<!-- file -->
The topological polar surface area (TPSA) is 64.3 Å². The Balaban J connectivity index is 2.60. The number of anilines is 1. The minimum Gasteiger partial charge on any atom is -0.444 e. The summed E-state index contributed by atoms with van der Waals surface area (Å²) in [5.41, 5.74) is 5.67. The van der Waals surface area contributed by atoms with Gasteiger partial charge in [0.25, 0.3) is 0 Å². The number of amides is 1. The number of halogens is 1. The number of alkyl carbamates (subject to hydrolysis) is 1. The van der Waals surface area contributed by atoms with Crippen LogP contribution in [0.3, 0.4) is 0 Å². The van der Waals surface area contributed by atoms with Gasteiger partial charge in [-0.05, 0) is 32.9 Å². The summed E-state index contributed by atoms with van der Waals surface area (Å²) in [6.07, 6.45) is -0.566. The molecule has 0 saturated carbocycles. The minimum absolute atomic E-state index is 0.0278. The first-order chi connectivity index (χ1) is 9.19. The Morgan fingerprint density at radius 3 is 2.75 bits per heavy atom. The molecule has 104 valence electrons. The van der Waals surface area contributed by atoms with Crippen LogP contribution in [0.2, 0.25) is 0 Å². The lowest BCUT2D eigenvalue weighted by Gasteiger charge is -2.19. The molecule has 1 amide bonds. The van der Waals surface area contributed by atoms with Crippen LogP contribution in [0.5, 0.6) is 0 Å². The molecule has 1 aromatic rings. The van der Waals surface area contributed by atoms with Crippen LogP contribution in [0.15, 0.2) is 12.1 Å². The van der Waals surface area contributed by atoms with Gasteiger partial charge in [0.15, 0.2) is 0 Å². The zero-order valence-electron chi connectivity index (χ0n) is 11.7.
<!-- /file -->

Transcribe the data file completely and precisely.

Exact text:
The topological polar surface area (TPSA) is 64.3 Å². The Balaban J connectivity index is 2.60. The number of anilines is 1. The minimum Gasteiger partial charge on any atom is -0.444 e. The summed E-state index contributed by atoms with van der Waals surface area (Å²) in [5.41, 5.74) is 5.67. The van der Waals surface area contributed by atoms with Gasteiger partial charge in [0.25, 0.3) is 0 Å². The number of amides is 1. The number of halogens is 1. The number of alkyl carbamates (subject to hydrolysis) is 1. The van der Waals surface area contributed by atoms with Crippen LogP contribution in [0.3, 0.4) is 0 Å². The van der Waals surface area contributed by atoms with Gasteiger partial charge in [-0.05, 0) is 32.9 Å². The summed E-state index contributed by atoms with van der Waals surface area (Å²) in [6.07, 6.45) is -0.566. The molecule has 0 saturated carbocycles. The minimum absolute atomic E-state index is 0.0278. The first-order chi connectivity index (χ1) is 9.19. The Morgan fingerprint density at radius 3 is 2.75 bits per heavy atom. The molecule has 104 valence electrons. The van der Waals surface area contributed by atoms with Crippen LogP contribution in [0.2, 0.25) is 0 Å². The lowest BCUT2D eigenvalue weighted by Gasteiger charge is -2.19. The molecule has 1 amide bonds. The van der Waals surface area contributed by atoms with Crippen LogP contribution in [0.5, 0.6) is 0 Å². The molecule has 1 aromatic rings. The van der Waals surface area contributed by atoms with Crippen LogP contribution in [0.15, 0.2) is 12.1 Å². The van der Waals surface area contributed by atoms with Gasteiger partial charge in [0.15, 0.2) is 0 Å². The zero-order valence-electron chi connectivity index (χ0n) is 11.7.